So how do you learn to cut beef? Four chefs pulled out their knives at the New Hampshire Food Bank this week to demonstrate beef cutting. The focus of the demonstration was breaking-down a grassfed, two-year-old Hereford cross cow. The heifer named Brooke was raised on Miles Smith Farm and made the trip to the butcher in North Haverhill, NH a few weeks ago. Then Chef Instructor at the NH Food Bank, Jayson McCarter and I drove to the processor to pick up what was now a ‘hanging half.’


Over forty culinary arts students gathered on Monday night while Kevin Halligan, chef at The Local Eatery Restaurant in Laconia and butcher Tom Rendall, demonstrated how to break the half down into steaks, roasts, and ground beef.


Knives flashed while the chefs explained how to extract cuts like rib steaks and roasts to the students and their teachers. After the demo, some of the beef was ground and cooked for samples and at the end of the night, each school group left with some meat.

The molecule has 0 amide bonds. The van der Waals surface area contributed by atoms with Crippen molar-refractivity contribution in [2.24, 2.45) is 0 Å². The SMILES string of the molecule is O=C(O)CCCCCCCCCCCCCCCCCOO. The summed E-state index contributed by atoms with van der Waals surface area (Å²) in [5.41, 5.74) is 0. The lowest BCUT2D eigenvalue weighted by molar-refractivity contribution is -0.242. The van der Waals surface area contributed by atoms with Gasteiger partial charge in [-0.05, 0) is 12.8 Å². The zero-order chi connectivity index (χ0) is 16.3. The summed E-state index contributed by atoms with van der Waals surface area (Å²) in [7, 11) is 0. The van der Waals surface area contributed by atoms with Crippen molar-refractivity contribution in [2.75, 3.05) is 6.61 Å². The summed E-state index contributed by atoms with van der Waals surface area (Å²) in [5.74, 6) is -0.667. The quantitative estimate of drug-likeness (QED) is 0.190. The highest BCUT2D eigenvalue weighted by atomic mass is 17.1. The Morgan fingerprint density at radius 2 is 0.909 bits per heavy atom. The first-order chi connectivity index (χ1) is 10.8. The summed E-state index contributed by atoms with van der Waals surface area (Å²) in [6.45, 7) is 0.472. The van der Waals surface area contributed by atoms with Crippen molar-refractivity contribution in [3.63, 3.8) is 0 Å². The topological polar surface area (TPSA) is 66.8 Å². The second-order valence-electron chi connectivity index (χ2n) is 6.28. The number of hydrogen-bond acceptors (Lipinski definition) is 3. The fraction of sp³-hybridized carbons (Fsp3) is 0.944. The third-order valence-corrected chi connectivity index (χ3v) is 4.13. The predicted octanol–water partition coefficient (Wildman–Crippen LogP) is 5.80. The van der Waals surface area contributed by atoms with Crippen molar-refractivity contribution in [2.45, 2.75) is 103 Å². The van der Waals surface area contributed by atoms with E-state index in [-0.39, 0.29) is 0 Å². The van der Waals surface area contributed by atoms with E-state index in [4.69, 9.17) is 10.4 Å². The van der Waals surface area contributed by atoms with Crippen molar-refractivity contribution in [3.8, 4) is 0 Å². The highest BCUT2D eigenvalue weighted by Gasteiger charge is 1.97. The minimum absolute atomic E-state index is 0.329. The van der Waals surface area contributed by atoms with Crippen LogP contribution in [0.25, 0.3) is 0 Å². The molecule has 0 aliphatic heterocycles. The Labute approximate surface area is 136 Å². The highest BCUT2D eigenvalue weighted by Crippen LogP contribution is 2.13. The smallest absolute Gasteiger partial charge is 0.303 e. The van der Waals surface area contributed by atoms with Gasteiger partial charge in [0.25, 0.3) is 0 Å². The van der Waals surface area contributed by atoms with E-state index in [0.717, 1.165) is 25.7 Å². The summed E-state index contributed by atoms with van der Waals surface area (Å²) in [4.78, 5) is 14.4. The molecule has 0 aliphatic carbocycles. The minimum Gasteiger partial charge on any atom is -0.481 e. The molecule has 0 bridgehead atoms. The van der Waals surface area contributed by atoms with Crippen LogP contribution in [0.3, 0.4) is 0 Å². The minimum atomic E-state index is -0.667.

The program was hosted by the New Hampshire Food Bank. Students from Nashua High School North, Nashua High School South, Concord High School, Alvirne High School, Manchester School of Technology and the Southern New Hampshire University Culinary School participated.


Cutting up a side of beef might not be for you but watching a skilled chef is pure magic. I watched as a slab of meat was transformed into steaks and roasts we would all recognize. When alive, this heifer did her part to make the world greener through grazing, and now has helped future chefs learn more about where our meat comes from. Her legacy lives on.